Also, others were asking about centane boosters. In the winter, I put about 3 oz in per tank, and I actually use these big syringes that are made for feeding calfs or something; I get them at the local farm supply, and it's an easy, no mess way to measure and "inject" it into the tank when refilling.
  • sebring95sebring95 Posts: 3,231
    I've seen it done, although it was an even bigger project (euro spec V6 TDI into a Passat AWD). You'll have more invested in the swap than buying a car for the very high price they're selling for. Expand your search to nationwide, take a flight, pickup car. It will be cheaper and you'll have warranty if something breaks. Swapping stuff and mixing VIN#'s will scare off most mechanics and reduce your resale value drastically.

    Can't be that hard to find, there was a new Passat TDI at a local dealer a few weeks back. Had a very small window to purchase, but it was all mine for five minutes if I would have wanted it.
  • lewshellewshel Posts: 37
    Go on the tdi club website. I have more creaks in humid weather from the front shocks and brake pads. I find the sounds annoying but not threatening.
  • As mentioned before I have an '03 Golf TDi. For '04 they offered a few new colors, Monsoon system standard in GLS, 100hp diesal and from what I hear a slightly modified suspention. Anyone have experience with the "old" vs. new engine and suspension?
  • liguor60liguor60 Posts: 9
    Hi all..
    I apologize in advance if anyone has addressed this, but I'm simply curious. Is anyone currently using biodiesel as their fuel source for the VW TDI series? If so, did you have to make any modifications to your vehicle? I've been hearing a lot about it lately and I'd be interested to know who's using it, and if they're using B100 biodiesel...or a lower mix.

    Thank you.
    liguor60
  • wvfgoldenwvfgolden Posts: 1
    It's your Mass Flow Sensor. My wife is on her third one. However, I still love her Jetta and am planning on a Golf soon, myself.
  • tom21769tom21769 Posts: 63
    You do not have to modify your VW TDI to use bd.
    However, VW is leery of owners using it. So they might void your warranty on parts with any problems directly attributable to biodiesel. Once there is more standardization of the bd formulas, maybe VW will lighten up.

    Among those who do use it (and I probably would if it were sold nearby), B20 seems to be a popular blend. Try tdiclub.com for more info.
  • rhsrhs Posts: 10
    Testing system. Have not seen any new messages since 7/16/04. Is this correct?
  • madijomadijo Posts: 30
    I seem to recall from something I read a long time ago that if a Manufactuer required you to use a certin product, this case a specific oil only availiable from them, or they would void your warranty, that they had to give you the product for free. Does anyone else remember this? I just paid $60 for my first oil change.
  • bpeeblesbpeebles Posts: 4,085
    This has been discussed at length in other VW fora.

    You are thinking of the "MAGNUSON MOSS WARRANTY ACT" as seen here
    http://www.granatellimotorsports.com/magnusonmoss.htm

    HOWEVER, VW is not specifying an oil that only they supply. Instead, VW is specifying a specific CRITERIA that the oil must meet.

    In fact, VW DOES NOT MANUFACTURE OIL AT ALL. VW simply IMPORTS a CASTROL oil that meets the VW505.01 spec.

    If you do some more research on the internet, you will find there is a pretty exhaustive list of what brands of oil meet the VW 505.01 specification.

    With that said, $60USD for the 5K mile service is not unreasonable. If you look at your invoice and compare the prices of the individual VW part numbers to what you find on http://www.impexfap.com/ you can determine if you dealer is overcharging you or not.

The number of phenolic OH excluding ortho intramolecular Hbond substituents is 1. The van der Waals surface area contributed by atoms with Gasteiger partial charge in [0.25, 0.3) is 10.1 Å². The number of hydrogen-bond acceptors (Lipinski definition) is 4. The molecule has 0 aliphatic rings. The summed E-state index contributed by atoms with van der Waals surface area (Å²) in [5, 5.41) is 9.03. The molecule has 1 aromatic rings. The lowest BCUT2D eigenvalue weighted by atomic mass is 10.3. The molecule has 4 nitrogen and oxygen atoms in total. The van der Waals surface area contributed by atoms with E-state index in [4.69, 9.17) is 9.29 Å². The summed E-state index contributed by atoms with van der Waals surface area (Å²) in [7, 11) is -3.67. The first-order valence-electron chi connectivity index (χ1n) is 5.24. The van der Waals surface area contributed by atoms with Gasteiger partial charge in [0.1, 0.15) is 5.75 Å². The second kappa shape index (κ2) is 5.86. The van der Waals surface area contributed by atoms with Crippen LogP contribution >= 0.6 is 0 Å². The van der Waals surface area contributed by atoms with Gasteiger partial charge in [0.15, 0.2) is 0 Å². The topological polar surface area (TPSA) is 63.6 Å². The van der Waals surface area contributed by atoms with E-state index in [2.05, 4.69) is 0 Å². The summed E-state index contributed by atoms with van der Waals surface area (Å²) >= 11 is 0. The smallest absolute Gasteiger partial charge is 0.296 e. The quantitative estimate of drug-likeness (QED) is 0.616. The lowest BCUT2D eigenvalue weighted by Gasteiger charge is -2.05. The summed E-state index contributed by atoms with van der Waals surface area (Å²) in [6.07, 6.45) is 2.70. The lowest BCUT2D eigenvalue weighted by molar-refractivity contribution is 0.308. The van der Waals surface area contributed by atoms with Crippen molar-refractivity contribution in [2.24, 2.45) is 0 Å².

I have done this on several occasions and have found that my dealer is within 5% of the prices found on http://www.impexfap.com/
    Additionaly, I can bring in my own choice of oil (that meets the spec) and they are happy to use that instead of the CASTROL brand they import.
  • vinvin Posts: 2
    I have a 2004 tdi jetta with 20k. It started losing coolant last week had to add a quart. there are no visable leaks . the dealer has had the car for three days and can't find the problem has any one else had this happen?
  • vwinvavwinva Posts: 71
    Checking. Does the tensioner need to be replaced (or would it be wise to) when the timing belt is replaced. Also, is there anyway to set the timing without the plugging into the data port?
  • bpeeblesbpeebles Posts: 4,085
    There are a number of things that are suggested when the timing belt is changed. Especially now that the newer-style belt's change frequency is so much longer than the older style. (you did not say what YEAR your VW is)

    *)Timing belt (obviously)
    *)New stretch-bolts on engine mount (A MUST!)
    *)waterpump (recommended)
    *)Tensioner pully with new bearing (recommended)
    *)A tech. that KNOWS what they are doing (Recommended)

    Not replacing some of the items to save a buck may be unwise. Consider what may happen if the waterpump is NOT changed but does not survive to the NEXT timing-belt change. With luck,you will be paying for the same labor and a timing belt all over again. Without luck, you may be paying for an engine. (The same can be said for a tensionor bearing that is not changed.)

    There are some folks that re-used the special stretch-bolts on the engine-mount that must be removed to replace the belt. Some have reported that the re-used bolts came loose and the engine almost fell out the bottom of the car while driving!

    There is no question that changing a timing belt is an expensive propasition. Since it is a PLANNED maintenance item, there are ways to make it less painfull to the pocketbook besides skimping on the important stuff.

    *)Save up the $$ ahead of time over a year or so.
    *)Get in touch with a fellow TDIer that can help you do it for less.
    ...etc

    BTW, If done properly, no timing changes are needed. Certainly, it does not hurt to check the timing before and after the job.